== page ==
Copy number variations are common, involving about 13% of the human genome (1), and some are associated with human disease. Many genetic diseases can be caused by loss or gain of large DNA segments. For example, 1%–3% of cystic fibrosis mutations are large deletions of the cystic fibrosis transmembrane conductance regulator (ATP-binding cassette sub-family C, member 7) (CFTR)4 (2), as are similar percentages of mutations of breast cancer 1, early onset (BRCA1) and breast cancer 2, early onset (BRCA2) (3). Isolated trisomy in chromosomes 13, 18, and 21 can produce viable human fetuses but frequently result in spontaneous miscarriage, while triploidy results in miscarriage. Susceptibility to HIV infection is associated with an increase in chemokine (C-C motif) ligand 3-like 1 (CCL3L1) copy number (4). Higher copy numbers of epidermal growth factor receptor (EGFR) are commonly found in colon cancer and non–small cell lung cancer (5).
Methods for targeted copy number analysis include fluorescent in situ hybridization, multiplex ligation-dependent probe amplification, digital PCR, and real-time PCR. These techniques require multiple probes and specialized instrumentation and/or have limited resolution. Whole genome methods include array comparative genomic hybridization (6), single-nucleotide polymorphism (SNP)5 arrays (7), and massively parallel sequencing (8). They are most efficient as screening or discovery tools for copy number variation and carry higher costs than targeted methods.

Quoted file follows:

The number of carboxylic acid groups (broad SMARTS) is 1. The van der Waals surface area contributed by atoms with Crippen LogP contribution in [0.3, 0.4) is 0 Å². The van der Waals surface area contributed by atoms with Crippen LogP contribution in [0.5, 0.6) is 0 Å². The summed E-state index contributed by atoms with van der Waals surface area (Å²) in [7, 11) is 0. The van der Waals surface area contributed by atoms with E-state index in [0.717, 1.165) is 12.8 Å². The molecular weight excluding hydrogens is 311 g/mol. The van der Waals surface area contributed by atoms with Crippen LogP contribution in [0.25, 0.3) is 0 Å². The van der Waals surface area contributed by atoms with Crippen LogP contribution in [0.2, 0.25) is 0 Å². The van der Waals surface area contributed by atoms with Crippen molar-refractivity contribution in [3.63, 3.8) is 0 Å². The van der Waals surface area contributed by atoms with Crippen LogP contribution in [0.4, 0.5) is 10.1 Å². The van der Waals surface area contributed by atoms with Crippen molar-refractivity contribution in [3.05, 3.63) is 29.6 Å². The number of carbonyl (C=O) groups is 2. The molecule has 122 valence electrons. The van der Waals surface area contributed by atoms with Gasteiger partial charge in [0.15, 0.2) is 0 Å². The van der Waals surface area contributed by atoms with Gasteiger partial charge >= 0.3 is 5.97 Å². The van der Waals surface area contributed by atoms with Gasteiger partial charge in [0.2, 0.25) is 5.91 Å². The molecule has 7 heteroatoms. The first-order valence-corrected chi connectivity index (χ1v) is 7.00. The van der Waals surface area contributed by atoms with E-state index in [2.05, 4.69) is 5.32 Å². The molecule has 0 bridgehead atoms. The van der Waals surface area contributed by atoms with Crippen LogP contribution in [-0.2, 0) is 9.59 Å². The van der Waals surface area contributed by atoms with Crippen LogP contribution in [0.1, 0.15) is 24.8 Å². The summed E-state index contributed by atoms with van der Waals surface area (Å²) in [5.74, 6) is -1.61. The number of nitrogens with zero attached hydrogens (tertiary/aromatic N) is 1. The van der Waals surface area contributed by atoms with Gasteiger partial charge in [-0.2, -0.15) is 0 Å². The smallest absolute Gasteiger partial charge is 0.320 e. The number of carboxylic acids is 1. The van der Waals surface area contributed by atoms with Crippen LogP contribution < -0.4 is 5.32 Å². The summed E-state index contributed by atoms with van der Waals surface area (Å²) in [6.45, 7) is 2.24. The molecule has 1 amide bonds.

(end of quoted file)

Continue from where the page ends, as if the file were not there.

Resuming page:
High-resolution melting for genotyping or scanning is simple, fast, accurate, and inexpensive (9, 10). However, large deletions or duplications that encompass the primers are not identified unless a deletion is X linked (11). Competitive PCR typically amplifies both a target and a competitor with the same primer set to retain their quantitative relationship (12). Duplex melting with a single primer set that amplifies segmental duplications can quantify trisomies (13), and a similar method using homologous sequences can identify microdeletions or microinsertions (14). The reference and target PCR products are on different chromosomes with distinct melting temperatures (Tms) so they can be compared. These methods are quantitative because identical primers ensure equal efficiencies of the duplexed products, but do require the fortuitous presence of homologous sequences to identify a common primer pair. In addition, the internal sequence differences between reference and target must result in Tms that can be distinguished.